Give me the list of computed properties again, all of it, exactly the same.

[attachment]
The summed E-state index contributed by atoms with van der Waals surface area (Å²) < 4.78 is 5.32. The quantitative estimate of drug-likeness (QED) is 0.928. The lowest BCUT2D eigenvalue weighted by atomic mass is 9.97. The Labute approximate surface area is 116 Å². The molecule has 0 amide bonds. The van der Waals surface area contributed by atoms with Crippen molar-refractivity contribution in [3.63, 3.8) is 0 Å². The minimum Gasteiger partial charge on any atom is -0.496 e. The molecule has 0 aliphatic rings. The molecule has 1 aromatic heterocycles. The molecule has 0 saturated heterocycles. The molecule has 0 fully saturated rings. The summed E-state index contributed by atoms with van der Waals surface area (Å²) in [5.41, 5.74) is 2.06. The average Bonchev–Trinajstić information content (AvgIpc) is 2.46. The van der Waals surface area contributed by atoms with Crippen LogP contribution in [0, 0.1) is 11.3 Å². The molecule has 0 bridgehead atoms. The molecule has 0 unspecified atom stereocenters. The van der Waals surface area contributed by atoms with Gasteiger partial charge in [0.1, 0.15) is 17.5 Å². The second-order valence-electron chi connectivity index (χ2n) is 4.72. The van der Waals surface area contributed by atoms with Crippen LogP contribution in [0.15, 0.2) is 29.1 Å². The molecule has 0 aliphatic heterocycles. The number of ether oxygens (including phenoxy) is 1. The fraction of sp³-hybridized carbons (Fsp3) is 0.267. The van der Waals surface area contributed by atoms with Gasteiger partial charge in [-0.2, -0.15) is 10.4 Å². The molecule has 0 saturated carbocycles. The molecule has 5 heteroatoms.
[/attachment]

The summed E-state index contributed by atoms with van der Waals surface area (Å²) < 4.78 is 5.32. The quantitative estimate of drug-likeness (QED) is 0.928. The lowest BCUT2D eigenvalue weighted by atomic mass is 9.97. The Labute approximate surface area is 116 Å². The molecule has 0 amide bonds. The van der Waals surface area contributed by atoms with Crippen molar-refractivity contribution in [3.63, 3.8) is 0 Å². The minimum Gasteiger partial charge on any atom is -0.496 e. The molecule has 0 aliphatic rings. The molecule has 1 aromatic heterocycles. The molecule has 0 saturated heterocycles. The molecule has 0 fully saturated rings. The summed E-state index contributed by atoms with van der Waals surface area (Å²) in [5.41, 5.74) is 2.06. The average Bonchev–Trinajstić information content (AvgIpc) is 2.46. The van der Waals surface area contributed by atoms with Crippen LogP contribution in [0, 0.1) is 11.3 Å². The molecule has 0 bridgehead atoms. The molecule has 0 unspecified atom stereocenters. The van der Waals surface area contributed by atoms with Gasteiger partial charge in [0.1, 0.15) is 17.5 Å². The second-order valence-electron chi connectivity index (χ2n) is 4.72. The van der Waals surface area contributed by atoms with Crippen LogP contribution in [0.15, 0.2) is 29.1 Å². The molecule has 0 aliphatic heterocycles. The number of ether oxygens (including phenoxy) is 1. The fraction of sp³-hybridized carbons (Fsp3) is 0.267. The van der Waals surface area contributed by atoms with Gasteiger partial charge in [-0.2, -0.15) is 10.4 Å². The molecule has 0 saturated carbocycles. The molecule has 5 heteroatoms.